Reviewed by kjproulx 6 / 10 / 10

Great Information in a Mediocre Film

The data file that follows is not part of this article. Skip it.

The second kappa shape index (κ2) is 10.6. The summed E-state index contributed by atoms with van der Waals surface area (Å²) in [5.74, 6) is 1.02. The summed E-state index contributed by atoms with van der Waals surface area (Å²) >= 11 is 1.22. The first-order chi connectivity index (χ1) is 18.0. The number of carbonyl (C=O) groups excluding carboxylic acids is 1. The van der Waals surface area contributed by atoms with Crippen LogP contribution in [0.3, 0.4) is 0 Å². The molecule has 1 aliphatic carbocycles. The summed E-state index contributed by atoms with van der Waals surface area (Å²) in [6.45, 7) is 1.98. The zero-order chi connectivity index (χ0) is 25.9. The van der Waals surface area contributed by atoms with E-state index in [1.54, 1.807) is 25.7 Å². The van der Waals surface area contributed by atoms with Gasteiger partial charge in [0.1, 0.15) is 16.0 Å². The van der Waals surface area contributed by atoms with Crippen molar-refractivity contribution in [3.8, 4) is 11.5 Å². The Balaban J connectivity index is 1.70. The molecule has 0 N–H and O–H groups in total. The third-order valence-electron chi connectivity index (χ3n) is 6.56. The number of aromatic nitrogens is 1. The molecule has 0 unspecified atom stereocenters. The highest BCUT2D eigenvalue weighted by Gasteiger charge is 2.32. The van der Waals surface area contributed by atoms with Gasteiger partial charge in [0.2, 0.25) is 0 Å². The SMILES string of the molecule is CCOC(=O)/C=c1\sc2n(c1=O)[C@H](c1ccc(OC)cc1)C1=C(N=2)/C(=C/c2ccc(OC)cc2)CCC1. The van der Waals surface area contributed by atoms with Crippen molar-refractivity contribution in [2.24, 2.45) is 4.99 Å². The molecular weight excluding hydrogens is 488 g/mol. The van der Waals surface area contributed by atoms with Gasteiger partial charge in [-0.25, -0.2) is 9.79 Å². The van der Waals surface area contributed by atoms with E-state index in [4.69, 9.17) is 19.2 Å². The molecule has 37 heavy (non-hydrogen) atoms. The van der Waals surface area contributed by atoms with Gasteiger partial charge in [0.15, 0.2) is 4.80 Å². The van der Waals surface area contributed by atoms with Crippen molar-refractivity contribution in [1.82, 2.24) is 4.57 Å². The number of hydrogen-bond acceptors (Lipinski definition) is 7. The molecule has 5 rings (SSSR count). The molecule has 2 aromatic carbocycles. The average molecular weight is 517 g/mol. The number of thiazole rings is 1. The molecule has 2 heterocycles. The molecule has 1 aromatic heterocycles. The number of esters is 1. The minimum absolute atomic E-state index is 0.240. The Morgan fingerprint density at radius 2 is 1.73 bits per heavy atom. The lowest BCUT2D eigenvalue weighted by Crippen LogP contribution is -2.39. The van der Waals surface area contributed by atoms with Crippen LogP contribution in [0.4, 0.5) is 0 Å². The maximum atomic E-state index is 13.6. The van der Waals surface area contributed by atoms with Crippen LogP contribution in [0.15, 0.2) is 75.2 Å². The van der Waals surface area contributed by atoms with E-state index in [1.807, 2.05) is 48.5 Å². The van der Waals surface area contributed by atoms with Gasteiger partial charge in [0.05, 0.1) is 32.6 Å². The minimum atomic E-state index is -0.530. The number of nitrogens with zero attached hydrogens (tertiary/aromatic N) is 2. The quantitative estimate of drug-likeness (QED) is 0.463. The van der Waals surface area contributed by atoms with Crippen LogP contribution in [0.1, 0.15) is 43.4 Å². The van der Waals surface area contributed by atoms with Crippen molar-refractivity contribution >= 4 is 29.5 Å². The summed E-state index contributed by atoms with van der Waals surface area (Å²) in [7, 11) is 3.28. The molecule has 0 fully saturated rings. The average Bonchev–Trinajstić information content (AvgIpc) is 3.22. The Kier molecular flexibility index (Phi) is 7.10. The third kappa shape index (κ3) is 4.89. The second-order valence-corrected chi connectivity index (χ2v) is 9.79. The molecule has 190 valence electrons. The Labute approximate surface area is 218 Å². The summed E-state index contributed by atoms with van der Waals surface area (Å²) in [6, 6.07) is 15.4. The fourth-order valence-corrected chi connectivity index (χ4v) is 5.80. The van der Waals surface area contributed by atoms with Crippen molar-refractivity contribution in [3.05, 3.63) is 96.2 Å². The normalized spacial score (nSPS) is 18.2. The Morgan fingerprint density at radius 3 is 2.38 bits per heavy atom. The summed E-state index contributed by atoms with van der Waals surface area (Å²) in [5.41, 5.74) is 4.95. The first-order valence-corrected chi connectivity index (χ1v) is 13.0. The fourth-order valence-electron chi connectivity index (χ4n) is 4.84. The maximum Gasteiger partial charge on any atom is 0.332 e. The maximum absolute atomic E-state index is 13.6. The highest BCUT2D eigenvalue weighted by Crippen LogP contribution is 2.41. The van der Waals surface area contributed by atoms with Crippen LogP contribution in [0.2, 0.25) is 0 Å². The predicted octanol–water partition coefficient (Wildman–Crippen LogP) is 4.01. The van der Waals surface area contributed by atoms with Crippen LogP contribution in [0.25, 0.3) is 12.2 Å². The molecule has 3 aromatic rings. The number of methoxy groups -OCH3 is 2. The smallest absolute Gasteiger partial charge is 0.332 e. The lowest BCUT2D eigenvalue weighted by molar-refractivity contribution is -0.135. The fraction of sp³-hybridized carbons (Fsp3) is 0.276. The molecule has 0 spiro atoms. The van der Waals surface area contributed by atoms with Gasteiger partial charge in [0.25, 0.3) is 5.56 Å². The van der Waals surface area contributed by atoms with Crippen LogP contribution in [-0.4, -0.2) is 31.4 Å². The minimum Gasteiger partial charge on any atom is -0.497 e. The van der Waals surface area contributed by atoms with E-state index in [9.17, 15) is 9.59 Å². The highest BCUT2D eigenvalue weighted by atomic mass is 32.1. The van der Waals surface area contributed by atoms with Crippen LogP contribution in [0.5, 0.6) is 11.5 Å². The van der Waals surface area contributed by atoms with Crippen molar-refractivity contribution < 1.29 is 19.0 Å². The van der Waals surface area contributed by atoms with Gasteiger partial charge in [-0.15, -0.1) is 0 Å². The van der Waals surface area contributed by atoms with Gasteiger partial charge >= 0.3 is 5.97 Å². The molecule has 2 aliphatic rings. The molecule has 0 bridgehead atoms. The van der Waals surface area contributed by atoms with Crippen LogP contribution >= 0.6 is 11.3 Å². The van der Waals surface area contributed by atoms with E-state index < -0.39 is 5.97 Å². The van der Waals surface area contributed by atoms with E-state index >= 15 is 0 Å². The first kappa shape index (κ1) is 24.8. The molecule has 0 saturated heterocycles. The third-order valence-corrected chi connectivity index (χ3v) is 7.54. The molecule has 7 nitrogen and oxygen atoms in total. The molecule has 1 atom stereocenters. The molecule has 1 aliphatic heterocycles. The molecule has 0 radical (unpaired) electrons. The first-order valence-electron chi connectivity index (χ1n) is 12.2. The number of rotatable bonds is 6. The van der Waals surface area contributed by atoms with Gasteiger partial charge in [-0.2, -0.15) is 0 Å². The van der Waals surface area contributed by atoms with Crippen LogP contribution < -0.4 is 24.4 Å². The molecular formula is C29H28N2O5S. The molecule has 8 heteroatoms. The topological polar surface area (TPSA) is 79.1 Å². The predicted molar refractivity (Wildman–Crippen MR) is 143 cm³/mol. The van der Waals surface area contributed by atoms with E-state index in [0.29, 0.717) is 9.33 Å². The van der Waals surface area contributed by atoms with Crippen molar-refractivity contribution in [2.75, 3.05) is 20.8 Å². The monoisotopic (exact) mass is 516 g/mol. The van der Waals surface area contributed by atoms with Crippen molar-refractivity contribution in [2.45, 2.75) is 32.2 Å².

While I wasn't all that familiar with this story that went on behind the scenes at Fox News, I was very intrigued to see a film tackling one of the very first stories of women taking a stand against a powerful man, abusing that power. While this was a great story overall, there are a lot of elements missing here that could've made it a fantastic film. This film feels more like a tool to showcase how corporations have been run in the past, but there wasn't enough depth to really dive in. Filled with great performances and a true story worth exploring, here's why I believe Bombshell is one big missed opportunity. This film follows a few main characters, but the centrepiece of this story is the fact that Roger Ailes would sexually harass women in order to give them higher positions at Fox News. He did this for years and many of these women kept silent in order to keep their jobs. If this film is accurate, Gretchen Carlson was the first one to speak up and many began to follow her lead. There is a lot of information and many insightful moments that kept my attention, but this film severely suffers from relying on those two things. More than anything, Bombshell wants to get messages out, but the pacing was slow and it felt like I was watching a newspaper article unfold on-screen. Charlize Theron as Megyn Kelly was a show-stopper, Margot Robbie as Kayla Pospisil won me over every single time she was on-screen, and Nicole Kidman committed to her role of Gretchen Carlson to the point that I believed every action she made. The problem is that the material they were working with didn't care about making a masterful piece of cinema. This movie would've worked so much better as a documentary in my opinion. Yes, these performances will absolutely be remembered, but the information I got from this movie is what I will remember it for, rather than the film itself. This film is being recognized the most for Margot Robbie and Charlie Theron's performances and the Make-Up and Hairstyling awards, which it absolutely should be, but I also feel another positive is the fact that it also has no shame. This film is presented in a way that makes news outlets look like a disaster to work for and I admired that aspect. I enjoyed watching this movie for the most part, but it just felt like it dragged on, which was surprising, seeing as it only clocks in at about 108 minutes. In the end, Bombshell is well-intentioned but ultimately comes across as an exposé. The performances are all fantastic and the story itself was intriguing enough to hold my attention the whole time, but there wasn't much else to latch onto. While this story deserved some kind of film, I don't believe an adapted narrative was the right decision. Overall, I would say this movie is worth watching, in terms of being informed, but it feels bland otherwise. I wouldn't say this movie deserves your attention, but the story does, however you choose to find out about it. As a whole, it's okay.